Japanese musicians, Buddhist monks plan jazz sutra for 3/11 event in Paris

December 18, 2013

By KYOKO TANAKA/ Staff Writer

KYOTO--Japanese musicians and Buddhist monks will perform a rare collaboration of a sutra set to the soothing sounds of jazz in Paris in March to mark the third anniversary of the Great East Japan Earthquake and tsunami.

“We hope to give a performance expressing the spirituality and pride of the Japanese,” said Hikaru Kawakami, a producer with Rag International Music Co., which is holding the event at the Japan Cultural Institute in Paris on March 7-8.

The event was inspired by “Jiai Love,” a 2010 CD featuring a Buddhist sutra and jazz, by jazz musicians Terumasa Hino and Yosuke Yamamoto and other artists. It was produced by Rag International Music in Kyoto's Nakagyo Ward, which operates a live house and studios.

In addition to Hino, a trumpet player, guitarists Hirofumi Okamoto and Kumi Adachi, who are based in Kyoto, Ryuko Kimura, chief priest of Bukkoin temple in Kyoto’s Yamashina Ward, and five other Buddhist monks will appear in the Paris concert.

They will play “Sakura” (Cherry blossom), a piece on the CD, featuring the plaintive sound of a guitar accompanied by Buddhist chants in the background.

The tune evokes the image of cherry blossom petals fluttering down in spring and represents a view of life as something transient and empty.

They will also give a joint choral chanting to the playing of a guitar, and chanting of the Wisdom Sutras accompanied by a trumpet and the blowing of a conch shell.

A performance of “Never Forget 311,” a piece written by Hino for victims of the March 11, 2011, disaster, and classical Japanese dances are also scheduled.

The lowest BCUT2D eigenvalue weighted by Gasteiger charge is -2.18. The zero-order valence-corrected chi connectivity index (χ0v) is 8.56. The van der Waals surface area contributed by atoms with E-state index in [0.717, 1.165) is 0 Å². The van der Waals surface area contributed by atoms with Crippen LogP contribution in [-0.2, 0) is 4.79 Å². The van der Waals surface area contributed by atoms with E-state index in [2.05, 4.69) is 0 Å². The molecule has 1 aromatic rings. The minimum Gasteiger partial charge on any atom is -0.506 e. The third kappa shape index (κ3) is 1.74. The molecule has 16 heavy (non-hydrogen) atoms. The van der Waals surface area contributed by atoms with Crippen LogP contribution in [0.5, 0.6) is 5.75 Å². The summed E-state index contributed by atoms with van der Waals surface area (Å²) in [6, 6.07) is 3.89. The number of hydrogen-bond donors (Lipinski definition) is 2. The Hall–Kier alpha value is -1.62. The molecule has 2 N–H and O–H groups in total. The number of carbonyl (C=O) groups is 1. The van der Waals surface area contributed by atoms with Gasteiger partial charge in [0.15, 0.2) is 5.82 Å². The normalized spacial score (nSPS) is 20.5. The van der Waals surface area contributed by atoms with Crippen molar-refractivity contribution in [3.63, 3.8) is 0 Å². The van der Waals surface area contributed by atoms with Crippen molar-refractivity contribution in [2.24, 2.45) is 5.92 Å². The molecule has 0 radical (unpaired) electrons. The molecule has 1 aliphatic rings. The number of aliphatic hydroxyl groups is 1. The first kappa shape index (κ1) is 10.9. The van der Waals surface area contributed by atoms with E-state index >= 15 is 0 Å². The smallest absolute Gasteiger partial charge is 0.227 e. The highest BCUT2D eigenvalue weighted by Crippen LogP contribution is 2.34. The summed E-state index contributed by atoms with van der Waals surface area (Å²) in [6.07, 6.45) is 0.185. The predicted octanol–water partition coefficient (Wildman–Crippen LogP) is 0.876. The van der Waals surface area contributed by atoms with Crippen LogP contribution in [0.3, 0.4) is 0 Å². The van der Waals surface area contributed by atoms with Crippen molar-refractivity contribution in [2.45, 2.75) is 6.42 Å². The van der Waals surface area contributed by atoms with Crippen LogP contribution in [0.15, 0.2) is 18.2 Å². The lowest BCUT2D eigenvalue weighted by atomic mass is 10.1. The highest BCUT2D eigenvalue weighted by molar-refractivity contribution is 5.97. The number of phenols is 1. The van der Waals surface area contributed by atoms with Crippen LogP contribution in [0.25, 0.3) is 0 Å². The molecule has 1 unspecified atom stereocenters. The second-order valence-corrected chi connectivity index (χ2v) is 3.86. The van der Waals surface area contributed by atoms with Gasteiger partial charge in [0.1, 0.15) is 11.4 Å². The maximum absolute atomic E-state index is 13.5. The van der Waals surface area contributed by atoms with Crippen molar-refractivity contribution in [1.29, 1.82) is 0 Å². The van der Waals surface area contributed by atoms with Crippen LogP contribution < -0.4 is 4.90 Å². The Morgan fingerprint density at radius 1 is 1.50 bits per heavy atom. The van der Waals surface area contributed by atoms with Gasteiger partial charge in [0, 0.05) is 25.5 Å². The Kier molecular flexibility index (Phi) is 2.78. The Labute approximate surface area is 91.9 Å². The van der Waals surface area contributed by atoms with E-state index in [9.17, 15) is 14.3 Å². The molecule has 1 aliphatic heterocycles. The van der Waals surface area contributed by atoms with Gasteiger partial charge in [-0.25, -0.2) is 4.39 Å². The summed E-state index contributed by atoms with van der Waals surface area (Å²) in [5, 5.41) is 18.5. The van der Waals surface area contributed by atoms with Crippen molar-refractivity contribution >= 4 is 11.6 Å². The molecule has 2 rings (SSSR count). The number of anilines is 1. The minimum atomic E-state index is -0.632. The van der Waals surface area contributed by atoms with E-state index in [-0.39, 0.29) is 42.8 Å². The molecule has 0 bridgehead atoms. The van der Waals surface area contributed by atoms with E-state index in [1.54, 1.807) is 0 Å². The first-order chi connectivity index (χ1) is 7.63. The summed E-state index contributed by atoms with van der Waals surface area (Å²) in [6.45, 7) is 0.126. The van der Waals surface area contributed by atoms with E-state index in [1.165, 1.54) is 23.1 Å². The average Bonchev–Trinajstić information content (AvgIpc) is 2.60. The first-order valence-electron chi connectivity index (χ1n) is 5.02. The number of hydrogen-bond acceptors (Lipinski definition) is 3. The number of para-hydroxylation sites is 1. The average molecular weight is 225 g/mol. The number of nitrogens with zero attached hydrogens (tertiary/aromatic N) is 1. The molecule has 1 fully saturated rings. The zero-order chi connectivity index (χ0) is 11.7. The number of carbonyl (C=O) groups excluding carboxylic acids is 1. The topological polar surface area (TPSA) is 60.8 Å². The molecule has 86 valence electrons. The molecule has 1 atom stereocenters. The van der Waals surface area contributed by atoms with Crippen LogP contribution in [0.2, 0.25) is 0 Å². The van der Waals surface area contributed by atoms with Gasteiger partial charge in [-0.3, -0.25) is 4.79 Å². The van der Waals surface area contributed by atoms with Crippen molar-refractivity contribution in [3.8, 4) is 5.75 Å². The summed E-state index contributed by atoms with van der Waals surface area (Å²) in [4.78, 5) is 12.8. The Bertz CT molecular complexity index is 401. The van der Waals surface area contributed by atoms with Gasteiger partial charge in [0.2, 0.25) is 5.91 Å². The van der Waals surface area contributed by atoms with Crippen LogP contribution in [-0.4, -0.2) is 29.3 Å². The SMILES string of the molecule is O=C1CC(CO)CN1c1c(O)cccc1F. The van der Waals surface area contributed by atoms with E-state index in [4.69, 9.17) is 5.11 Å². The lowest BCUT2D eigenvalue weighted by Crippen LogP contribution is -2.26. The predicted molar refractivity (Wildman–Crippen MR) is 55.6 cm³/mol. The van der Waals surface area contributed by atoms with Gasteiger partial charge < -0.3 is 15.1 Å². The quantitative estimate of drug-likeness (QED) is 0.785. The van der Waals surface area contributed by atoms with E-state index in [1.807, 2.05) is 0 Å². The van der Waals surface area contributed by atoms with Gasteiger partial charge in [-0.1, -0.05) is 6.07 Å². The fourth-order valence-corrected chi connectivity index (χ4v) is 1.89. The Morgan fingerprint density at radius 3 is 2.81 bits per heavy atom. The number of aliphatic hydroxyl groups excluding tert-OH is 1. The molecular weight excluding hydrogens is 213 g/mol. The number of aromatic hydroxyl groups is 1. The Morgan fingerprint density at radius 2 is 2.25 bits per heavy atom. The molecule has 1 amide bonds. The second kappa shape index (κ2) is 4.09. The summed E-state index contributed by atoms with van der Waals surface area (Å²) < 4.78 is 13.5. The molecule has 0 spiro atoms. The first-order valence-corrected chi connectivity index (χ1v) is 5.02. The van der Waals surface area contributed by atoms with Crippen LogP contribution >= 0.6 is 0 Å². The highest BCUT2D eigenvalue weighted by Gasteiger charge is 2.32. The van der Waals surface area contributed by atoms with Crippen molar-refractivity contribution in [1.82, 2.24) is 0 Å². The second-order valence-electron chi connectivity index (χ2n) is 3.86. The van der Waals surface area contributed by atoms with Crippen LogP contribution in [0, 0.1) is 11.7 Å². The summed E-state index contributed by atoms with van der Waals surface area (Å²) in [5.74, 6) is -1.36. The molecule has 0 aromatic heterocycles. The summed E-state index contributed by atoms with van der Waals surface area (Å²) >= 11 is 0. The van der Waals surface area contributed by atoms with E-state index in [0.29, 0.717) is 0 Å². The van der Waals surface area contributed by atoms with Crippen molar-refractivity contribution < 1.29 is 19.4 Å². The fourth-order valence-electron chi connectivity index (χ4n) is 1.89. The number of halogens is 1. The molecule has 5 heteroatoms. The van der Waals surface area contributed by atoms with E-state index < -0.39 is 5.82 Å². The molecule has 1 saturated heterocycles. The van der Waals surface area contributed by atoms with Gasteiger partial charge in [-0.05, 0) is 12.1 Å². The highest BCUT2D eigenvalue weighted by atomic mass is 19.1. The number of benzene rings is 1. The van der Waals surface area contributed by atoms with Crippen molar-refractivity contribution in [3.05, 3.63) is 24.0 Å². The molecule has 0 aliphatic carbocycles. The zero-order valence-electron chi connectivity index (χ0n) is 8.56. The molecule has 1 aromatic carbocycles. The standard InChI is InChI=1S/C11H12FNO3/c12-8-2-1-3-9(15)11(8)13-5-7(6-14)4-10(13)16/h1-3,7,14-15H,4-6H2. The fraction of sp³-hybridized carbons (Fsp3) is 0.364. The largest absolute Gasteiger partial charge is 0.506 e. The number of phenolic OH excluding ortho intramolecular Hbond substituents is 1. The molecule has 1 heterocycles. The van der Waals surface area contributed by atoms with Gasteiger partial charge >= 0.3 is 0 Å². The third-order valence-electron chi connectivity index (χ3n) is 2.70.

Kawakami produced “Jiai Love” to convey the beauty of a sutra chant. The CD has apparently tugged at the heartstrings of many listeners.

A man who had his jazz cafe swept away by tsunami in Otsuchi, Iwate Prefecture, sent a thank-you card to the company for creating the CD, saying, “We could finally feel like listening to jazz again.”

After learning of "Jiai Love," a staff member with the Japan Cultural Institute in Paris contacted the company to propose a jazz concert in the French capital to commemorate the third anniversary of the twin disaster.

“We hope to pay tribute to people who died in the disaster and express gratitude to people who helped survivors, with the combination of jazz and sutra,” she said.

Admission to the performance is 15 euros (2,100 yen, or $20).

By KYOKO TANAKA/ Staff Writer
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Jazz trumpeter Terumasa Hino, second from left, and Ryuko Kimura, far right, and other monks collaborate to create a CD featuring jazz and a Buddhist sutra in September 2009. (Provided by Kiyoshi Goto)

Jazz trumpeter Terumasa Hino, second from left, and Ryuko Kimura, far right, and other monks collaborate to create a CD featuring jazz and a Buddhist sutra in September 2009. (Provided by Kiyoshi Goto)

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  • Jazz trumpeter Terumasa Hino, second from left, and Ryuko Kimura, far right, and other monks collaborate to create a CD featuring jazz and a Buddhist sutra in September 2009. (Provided by Kiyoshi Goto)

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